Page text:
17AmbiguityUsing words which suggest more than what the study delivered.
18Selective appeal for rigorRequiring higher standards of evidence from researchers with a different or competing perspective.
19Open research washingEngaging in ‘open research‘ practices in a superficial manner in order to boost the perceived robustness of work.
Category: Misuse of authority (and authors)
20Reliance on precedentSuggesting that a procedure with known flaws is suitable for a study because it has been used in lots of previous studies.
21Reliance on number of citationsArguing that because previous work has received lots of citations, an area of research – and hence the current work – is important and of high quality.
22Honorary authorshipIncluding a well-known researcher in the author list – even though they do not meet the relevant criteria for being an author – in order to increase the chances of the manuscript being accepted for publication.

Mischaracterizing the state-of-the-art

Researchers are at risk of misleading the reader about the novelty or strength of their research when they make inaccurate statements about the current state of scientific knowledge. This mischaracterization can take various forms and often involves failing to cite articles that are relevant, or citing articles that are not relevant. For example, authors might fail to cite articles that have already reported a similar result (device 1 in Table 1; ignoring previous work), ignore work that is inconsistent with their own work (device 2; one-sided citation), cite supportive work of weak quality (device 3; reliance on weak evidence), cite work that is agnostic to the point the author is trying to make (device 4; misleading use of references), or make statements that are not backed-up by a relevant citation (device 5; missing evidence). It is important to avoid bias in the reporting and citing of previous research because the cumulative effects of such biases can, for example, inflate the apparent efficacy of medical treatments (see de Vries et al., 2018 for a study of treatments for depression).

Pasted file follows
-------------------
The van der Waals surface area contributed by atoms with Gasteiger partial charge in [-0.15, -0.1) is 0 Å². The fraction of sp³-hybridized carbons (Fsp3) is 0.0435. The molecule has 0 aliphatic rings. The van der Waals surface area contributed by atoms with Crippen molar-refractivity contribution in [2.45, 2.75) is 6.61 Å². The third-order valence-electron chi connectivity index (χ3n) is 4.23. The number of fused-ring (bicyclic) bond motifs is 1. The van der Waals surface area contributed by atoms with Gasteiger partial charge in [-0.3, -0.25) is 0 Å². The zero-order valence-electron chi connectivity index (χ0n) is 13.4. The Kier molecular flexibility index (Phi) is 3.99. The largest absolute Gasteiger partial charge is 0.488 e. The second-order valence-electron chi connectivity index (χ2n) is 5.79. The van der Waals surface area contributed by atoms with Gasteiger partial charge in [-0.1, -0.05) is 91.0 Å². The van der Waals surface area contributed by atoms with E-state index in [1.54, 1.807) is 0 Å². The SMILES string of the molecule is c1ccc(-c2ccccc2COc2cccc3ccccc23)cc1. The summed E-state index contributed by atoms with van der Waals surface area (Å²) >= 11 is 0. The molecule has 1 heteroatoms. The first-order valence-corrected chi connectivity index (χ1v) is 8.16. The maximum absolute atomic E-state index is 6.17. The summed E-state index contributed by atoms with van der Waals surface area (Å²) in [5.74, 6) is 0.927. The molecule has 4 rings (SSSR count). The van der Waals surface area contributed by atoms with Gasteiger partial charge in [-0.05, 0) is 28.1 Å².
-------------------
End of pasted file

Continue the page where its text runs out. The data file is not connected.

It is probably not possible to estimate how often authors fail to cite articles they should have cited (devices 1 and 2). However, as regards articles that are cited, it has been estimated that around a quarter of the articles cited in ‘high-impact general science journals‘ do not completely support the statement they are supposed to support (Smith and Cumberledge, 2020), and similar findings have been reported in psychology (Cobb et al., 2023). Another problem is the practice of citing an original study without citing failures to replicate it (von Hippel, 2022): indeed, it has been estimated that only 12% of citations of non-replicated findings acknowledge the failure(s) to replicate (Serra-Garcia and Gneezy, 2021). However, it should also be noted that authors are sometimes compelled to cite articles that are not relevant by editors hoping to increase the impact factor of their journal (Fong et al., 2023).